A TEAR FOR A DROP OF WATER
THESE words were, so to speak, the point of intersection of two scenes which had up to then developed in parallel, simultaneously, each on its own stage; the one, which you have just read, at the Rat-hole, the other, which you are about to read, on the ladder of the pillory. The only witnesses to the first were the three women whose acquaintance the reader has just made; the spectators of the second were all the people whom we saw earlier, collecting in the Place de Grève around the pillory and the gibbet.
That crowd had been led to expect some sort of execution from the presence of the four sergeants posted since nine in the morning at each corner of the pillory, doubtless not a hanging, but a whipping, an ear-cropping, in a word, something; that crowd had swollen so rapidly that the four sergeants, hemmed in too closely, had more than once needed to 'compress' it, as the expression then went, by laying about them with their cudgels and backing their horses into it.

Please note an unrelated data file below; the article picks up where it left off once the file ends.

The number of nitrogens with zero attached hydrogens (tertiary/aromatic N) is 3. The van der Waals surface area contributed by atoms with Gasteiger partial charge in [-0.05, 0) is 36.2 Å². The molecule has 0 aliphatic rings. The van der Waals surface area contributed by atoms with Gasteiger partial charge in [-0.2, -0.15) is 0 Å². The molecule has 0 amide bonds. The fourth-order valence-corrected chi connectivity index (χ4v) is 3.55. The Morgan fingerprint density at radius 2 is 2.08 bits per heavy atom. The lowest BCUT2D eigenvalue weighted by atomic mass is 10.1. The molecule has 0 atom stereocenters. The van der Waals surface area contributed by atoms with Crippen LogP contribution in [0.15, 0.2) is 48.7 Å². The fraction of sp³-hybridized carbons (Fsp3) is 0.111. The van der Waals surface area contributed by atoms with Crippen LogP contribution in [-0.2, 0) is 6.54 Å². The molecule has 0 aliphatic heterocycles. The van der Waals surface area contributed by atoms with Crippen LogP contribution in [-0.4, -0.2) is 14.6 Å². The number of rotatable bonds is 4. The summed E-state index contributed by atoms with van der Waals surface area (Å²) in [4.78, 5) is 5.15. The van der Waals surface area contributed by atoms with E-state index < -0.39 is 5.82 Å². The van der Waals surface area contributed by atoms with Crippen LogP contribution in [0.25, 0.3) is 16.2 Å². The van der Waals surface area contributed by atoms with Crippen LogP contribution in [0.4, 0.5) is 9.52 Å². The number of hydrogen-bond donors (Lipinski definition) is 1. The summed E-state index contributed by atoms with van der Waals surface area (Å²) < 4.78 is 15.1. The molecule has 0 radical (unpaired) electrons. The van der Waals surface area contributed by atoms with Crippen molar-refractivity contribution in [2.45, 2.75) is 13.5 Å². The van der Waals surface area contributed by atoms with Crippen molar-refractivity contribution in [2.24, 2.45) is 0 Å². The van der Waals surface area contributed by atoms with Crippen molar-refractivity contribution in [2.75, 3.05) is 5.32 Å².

This mass of people, well trained in waiting for public executions, were not showing signs of undue impatience. They amused themselves looking at the pillory, a very simple sort of monument consisting of a cube of masonry some ten feet high, hollow inside. A very steep set of rough stone steps, known as the 'ladder' par excellence, led to the upper platform, on which could be seen a horizontal wheel of solid oak. The victim was fastened on to this wheel, kneeling, with his arms behind his back. A timber shaft, activated by a capstan concealed inside the small structure, set the wheel rotating, always fixed in a horizontal plane, and thus presented the condemned man's face to each corner of the square in succession. This was termed 'turning' a criminal.
As you can see, the pillory in the Grève was a long way from affording all the entertainment of the pillory in the